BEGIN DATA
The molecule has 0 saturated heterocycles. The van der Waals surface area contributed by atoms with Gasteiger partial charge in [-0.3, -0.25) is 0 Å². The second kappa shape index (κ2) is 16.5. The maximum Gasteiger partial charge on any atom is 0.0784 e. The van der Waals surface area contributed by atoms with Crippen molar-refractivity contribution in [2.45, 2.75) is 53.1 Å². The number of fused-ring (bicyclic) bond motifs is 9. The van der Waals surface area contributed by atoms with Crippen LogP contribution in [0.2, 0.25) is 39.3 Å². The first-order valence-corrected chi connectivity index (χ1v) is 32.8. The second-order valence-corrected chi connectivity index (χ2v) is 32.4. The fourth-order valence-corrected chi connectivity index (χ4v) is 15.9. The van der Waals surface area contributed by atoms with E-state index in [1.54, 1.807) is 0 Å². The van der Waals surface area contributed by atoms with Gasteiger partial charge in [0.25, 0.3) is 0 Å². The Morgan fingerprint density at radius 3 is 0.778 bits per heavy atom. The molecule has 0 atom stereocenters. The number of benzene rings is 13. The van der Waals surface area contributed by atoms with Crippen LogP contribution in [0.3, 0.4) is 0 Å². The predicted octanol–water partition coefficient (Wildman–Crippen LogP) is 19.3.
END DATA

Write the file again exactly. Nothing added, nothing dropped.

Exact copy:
The molecule has 0 saturated heterocycles. The van der Waals surface area contributed by atoms with Gasteiger partial charge in [-0.3, -0.25) is 0 Å². The second kappa shape index (κ2) is 16.5. The maximum Gasteiger partial charge on any atom is 0.0784 e. The van der Waals surface area contributed by atoms with Crippen molar-refractivity contribution in [2.45, 2.75) is 53.1 Å². The number of fused-ring (bicyclic) bond motifs is 9. The van der Waals surface area contributed by atoms with Crippen LogP contribution in [0.2, 0.25) is 39.3 Å². The first-order valence-corrected chi connectivity index (χ1v) is 32.8. The second-order valence-corrected chi connectivity index (χ2v) is 32.4. The fourth-order valence-corrected chi connectivity index (χ4v) is 15.9. The van der Waals surface area contributed by atoms with E-state index in [1.54, 1.807) is 0 Å². The van der Waals surface area contributed by atoms with Gasteiger partial charge in [0.25, 0.3) is 0 Å². The Morgan fingerprint density at radius 3 is 0.778 bits per heavy atom. The molecule has 0 atom stereocenters. The number of benzene rings is 13. The van der Waals surface area contributed by atoms with Crippen LogP contribution in [0.3, 0.4) is 0 Å². The predicted octanol–water partition coefficient (Wildman–Crippen LogP) is 19.3.